We don’t plan on taking these money-saving secrets to the grave with us.

At some point, we’ll all face the uncomfortable task of burying a family member or friend. With so many unknowns, it can be difficult to determine how best to lay your loved one to rest. Should you get a "protective casket?" How can you plan a heartfelt service on a limited budget? What is permitted inside of the casket? The list goes on and on. Below, 10 little-known facts and cost-saving tips that could save you thousands when you’re inevitably asked to plan a funeral.

1. You can buy a cheaper casket at big-box stores.

Costco and Sam’s Club are known for their bargain bulk buys, but what you probably don't know is that both warehouses sell caskets, too. 

2. You can also rent a casket.

Sure, rental boxes are eco-friendly. But, there’s also the fact that they’re a less costly option when you can’t afford to purchase a casket. You can still have a traditional viewing at the service, but the funeral home won’t charge you as much because they can reuse the casket again. With its removable interior, the body never touches the inside of the rental casket, and the wooden box can easily be removed after the service for burial and cremation.

3. You can skip the embalming process.

The fees associated with embalming, preparation, and transportation can really add up. As long as you plan the viewing or cremation shortly after your loved one’s death, you can request that the body not be embalmed to cut back on costs.

4. They use this drugstore item and beauty essential to set the deceased’s features and hands.

"If the usual methods of setting the features aren’t sufficient to keep the eyes closed or the mouth shut, superglue is a secret weapon," wrote mortician Caitlin Doughty in the book, Smoke Gets In Your Eyes.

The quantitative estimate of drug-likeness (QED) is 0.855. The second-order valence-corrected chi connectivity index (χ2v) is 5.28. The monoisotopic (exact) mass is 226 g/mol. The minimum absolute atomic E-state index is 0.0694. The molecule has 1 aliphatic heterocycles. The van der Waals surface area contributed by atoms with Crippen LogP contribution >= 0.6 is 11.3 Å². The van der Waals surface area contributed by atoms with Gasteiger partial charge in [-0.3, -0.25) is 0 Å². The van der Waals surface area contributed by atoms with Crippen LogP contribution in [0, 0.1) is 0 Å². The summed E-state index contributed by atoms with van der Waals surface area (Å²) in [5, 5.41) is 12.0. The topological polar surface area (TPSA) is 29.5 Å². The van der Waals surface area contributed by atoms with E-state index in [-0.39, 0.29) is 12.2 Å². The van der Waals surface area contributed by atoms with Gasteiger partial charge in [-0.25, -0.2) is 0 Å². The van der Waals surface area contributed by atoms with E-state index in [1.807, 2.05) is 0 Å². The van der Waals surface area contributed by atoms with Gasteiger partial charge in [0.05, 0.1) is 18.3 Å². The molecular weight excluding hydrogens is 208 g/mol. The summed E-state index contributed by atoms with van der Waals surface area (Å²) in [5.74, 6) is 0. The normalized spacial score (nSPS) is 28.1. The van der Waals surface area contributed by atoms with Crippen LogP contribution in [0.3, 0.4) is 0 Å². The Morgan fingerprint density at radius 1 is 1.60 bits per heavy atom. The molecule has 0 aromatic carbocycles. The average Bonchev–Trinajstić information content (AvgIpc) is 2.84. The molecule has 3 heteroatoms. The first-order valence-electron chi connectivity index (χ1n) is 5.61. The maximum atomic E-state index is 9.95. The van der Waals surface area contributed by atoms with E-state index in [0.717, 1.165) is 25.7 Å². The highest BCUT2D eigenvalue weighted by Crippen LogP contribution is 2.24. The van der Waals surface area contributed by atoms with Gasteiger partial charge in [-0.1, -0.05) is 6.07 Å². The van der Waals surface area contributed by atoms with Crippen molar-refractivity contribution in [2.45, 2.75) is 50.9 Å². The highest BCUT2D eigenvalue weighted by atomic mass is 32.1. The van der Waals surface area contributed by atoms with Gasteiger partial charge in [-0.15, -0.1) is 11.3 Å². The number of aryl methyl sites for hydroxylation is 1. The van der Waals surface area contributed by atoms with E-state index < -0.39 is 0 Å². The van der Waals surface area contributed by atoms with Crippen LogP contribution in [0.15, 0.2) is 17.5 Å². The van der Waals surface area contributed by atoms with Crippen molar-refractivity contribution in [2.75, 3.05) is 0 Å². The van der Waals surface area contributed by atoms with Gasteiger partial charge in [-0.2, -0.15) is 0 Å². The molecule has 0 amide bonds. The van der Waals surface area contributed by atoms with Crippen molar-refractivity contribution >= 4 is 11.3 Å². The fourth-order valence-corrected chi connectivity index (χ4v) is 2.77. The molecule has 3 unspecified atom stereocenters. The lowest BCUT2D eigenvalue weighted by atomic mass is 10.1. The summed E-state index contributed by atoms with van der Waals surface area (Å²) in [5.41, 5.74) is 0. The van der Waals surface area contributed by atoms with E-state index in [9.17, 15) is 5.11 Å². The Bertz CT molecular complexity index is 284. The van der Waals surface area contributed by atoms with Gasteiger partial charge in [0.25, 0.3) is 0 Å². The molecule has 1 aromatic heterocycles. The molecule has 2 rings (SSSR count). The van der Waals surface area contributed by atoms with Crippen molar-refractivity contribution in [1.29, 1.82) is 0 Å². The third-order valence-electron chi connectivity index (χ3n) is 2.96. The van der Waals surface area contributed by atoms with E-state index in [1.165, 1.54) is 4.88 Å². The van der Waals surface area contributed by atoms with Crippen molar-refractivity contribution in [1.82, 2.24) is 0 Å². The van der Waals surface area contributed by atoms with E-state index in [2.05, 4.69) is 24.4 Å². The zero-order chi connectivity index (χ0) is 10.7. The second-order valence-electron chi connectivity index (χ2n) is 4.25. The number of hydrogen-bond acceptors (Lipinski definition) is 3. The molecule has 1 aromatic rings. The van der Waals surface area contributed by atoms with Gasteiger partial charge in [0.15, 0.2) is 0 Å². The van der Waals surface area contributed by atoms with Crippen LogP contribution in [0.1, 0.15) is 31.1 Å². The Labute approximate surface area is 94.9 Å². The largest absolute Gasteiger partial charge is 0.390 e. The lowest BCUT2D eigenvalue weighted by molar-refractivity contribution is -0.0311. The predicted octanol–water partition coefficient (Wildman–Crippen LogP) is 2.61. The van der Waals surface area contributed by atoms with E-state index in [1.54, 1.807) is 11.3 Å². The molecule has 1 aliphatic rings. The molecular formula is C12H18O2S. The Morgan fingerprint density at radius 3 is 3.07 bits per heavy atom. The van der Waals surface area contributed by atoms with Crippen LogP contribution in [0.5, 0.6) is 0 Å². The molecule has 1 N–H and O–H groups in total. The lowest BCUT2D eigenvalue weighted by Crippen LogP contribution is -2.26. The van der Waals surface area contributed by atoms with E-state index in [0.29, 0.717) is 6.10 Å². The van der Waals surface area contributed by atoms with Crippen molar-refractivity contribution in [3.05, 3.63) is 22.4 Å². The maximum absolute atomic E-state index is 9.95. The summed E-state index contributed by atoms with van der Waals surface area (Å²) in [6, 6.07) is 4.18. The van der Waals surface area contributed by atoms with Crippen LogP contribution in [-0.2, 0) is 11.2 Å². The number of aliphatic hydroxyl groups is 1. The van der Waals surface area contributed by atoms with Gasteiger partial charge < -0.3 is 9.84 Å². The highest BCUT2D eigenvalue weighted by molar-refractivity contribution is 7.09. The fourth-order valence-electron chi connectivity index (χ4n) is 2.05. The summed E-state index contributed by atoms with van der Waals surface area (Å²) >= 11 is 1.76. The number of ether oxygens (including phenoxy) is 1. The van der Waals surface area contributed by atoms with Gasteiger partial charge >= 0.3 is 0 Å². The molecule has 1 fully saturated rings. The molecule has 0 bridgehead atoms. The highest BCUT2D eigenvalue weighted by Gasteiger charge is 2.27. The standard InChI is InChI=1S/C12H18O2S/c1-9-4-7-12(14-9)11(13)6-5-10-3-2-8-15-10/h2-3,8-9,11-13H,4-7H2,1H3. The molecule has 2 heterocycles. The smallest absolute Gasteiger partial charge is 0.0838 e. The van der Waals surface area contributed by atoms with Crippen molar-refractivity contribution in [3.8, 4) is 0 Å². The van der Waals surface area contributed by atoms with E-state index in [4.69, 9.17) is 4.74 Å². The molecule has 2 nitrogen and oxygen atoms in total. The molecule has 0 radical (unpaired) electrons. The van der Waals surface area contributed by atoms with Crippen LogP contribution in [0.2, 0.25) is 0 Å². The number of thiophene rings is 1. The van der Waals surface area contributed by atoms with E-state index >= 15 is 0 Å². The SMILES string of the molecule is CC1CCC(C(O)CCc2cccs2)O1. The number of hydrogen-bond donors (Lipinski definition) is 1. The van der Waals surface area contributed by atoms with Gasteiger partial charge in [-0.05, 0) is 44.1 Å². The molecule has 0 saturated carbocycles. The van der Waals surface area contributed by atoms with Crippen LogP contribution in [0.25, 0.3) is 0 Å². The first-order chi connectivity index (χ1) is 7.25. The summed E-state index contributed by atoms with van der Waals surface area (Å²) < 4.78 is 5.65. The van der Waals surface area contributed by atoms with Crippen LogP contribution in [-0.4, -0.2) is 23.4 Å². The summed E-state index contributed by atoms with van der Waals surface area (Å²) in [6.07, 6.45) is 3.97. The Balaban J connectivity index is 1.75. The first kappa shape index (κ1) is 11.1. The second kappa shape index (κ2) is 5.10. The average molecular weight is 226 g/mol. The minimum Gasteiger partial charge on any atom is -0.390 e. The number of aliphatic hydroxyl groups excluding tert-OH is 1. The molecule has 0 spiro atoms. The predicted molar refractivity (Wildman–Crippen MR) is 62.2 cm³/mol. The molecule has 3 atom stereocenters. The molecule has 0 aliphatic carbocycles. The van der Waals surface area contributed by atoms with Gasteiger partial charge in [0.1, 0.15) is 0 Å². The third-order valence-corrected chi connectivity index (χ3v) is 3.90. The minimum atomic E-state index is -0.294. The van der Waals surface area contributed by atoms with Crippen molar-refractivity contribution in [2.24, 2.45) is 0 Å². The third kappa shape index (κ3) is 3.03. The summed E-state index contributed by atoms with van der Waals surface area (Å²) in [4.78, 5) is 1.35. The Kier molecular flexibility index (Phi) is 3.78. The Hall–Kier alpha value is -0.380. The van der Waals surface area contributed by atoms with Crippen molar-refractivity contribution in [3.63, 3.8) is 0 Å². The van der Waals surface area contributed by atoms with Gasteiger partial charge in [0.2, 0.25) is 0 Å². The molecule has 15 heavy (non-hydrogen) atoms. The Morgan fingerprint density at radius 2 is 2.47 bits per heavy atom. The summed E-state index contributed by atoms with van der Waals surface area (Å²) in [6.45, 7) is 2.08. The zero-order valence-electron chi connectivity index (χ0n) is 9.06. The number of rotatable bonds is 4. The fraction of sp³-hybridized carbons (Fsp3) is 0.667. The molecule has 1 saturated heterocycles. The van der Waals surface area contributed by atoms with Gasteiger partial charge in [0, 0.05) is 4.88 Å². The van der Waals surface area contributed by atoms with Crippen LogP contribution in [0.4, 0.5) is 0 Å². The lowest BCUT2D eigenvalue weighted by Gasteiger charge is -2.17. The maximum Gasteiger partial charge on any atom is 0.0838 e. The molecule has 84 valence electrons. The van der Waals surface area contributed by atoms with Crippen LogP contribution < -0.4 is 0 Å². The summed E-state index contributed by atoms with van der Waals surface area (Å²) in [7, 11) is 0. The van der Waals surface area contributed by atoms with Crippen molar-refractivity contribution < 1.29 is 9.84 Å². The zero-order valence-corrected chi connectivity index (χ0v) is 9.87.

In an interview with Mental Floss, funeral director Amy Cunningham of Fitting Tribute Funeral Services said her weapon of choice is a hair tie to keep the hands folded.

"If you need to keep a deceased person’s hands folded neatly at their abdomen, but their arms keep falling down into the sides of the casket, you can gently bind their thumbs with a ponytail tie."

5. The expensive “protective” casket is not worth it.

For all of its supposed benefits, caskets with vacuum-sealed rubber gaskets don’t reduce decomposition. Mark Harris, author of the book Grave Matters, suggests that these conditions actually accelerate decay because of the growth of anaerobic bacteria. The bacteria putrefies the body, "turning soft body parts to mush and bloating the corpse with foul-smelling gas."

In fact, it’s the trapped gas and moisture that sometimes cause the caskets to explode and the doors to be blown off of crypts. Harris also spoke with a former cemetery owner in his book. The owner revealed that the protective caskets are "routinely unsealed after the family leaves...to relieve the inevitable buildup of gases within the casket." So you'll be doing yourself (and your wallet) a favor by not falling for the sales pitch on protective caskets. 

6. There is such a thing as a low-cost casket.

You probably won’t find the cheaper options in the display room of the funeral home, but sometimes directors keep the bargain models in the basement or boiler room. They’ll probably try to dissuade you from purchasing, but you should ask to see one anyway.

7. The body isn't required during viewings, unless you request it.

Without the body present, you won’t have to pay for the mortician’s services.

8. Funeral directors won’t fulfill your loved one’s request to be buried underneath a tree.

"A body must be buried at least four feet from a tree to protect its root system," Sarah Wambold, an Austin-based funeral director, told Mental Floss. "It’s a bit of an adjustment for people who are committed to the image of being buried under a tree, but that’s not always the most green option for the tree."

9. Grandma or grandpa’s knee joint could be used later in this interesting way.

That replacement hip or knee implant may help to improve a family member’s life and reduce stress on their joints. However, once a body is cremated, those spare medical parts and prosthetics are melted down and salvaged for road signs and car parts.

Speaking of medical parts, when cremated, pacemakers are removed to prevent damage to the cremation chamber.

10. Buying new clothes isn’t necessary.

The funeral home will make your loved one’s preferred dress or suit fit perfectly on the body, even if it’s a little snug or loose.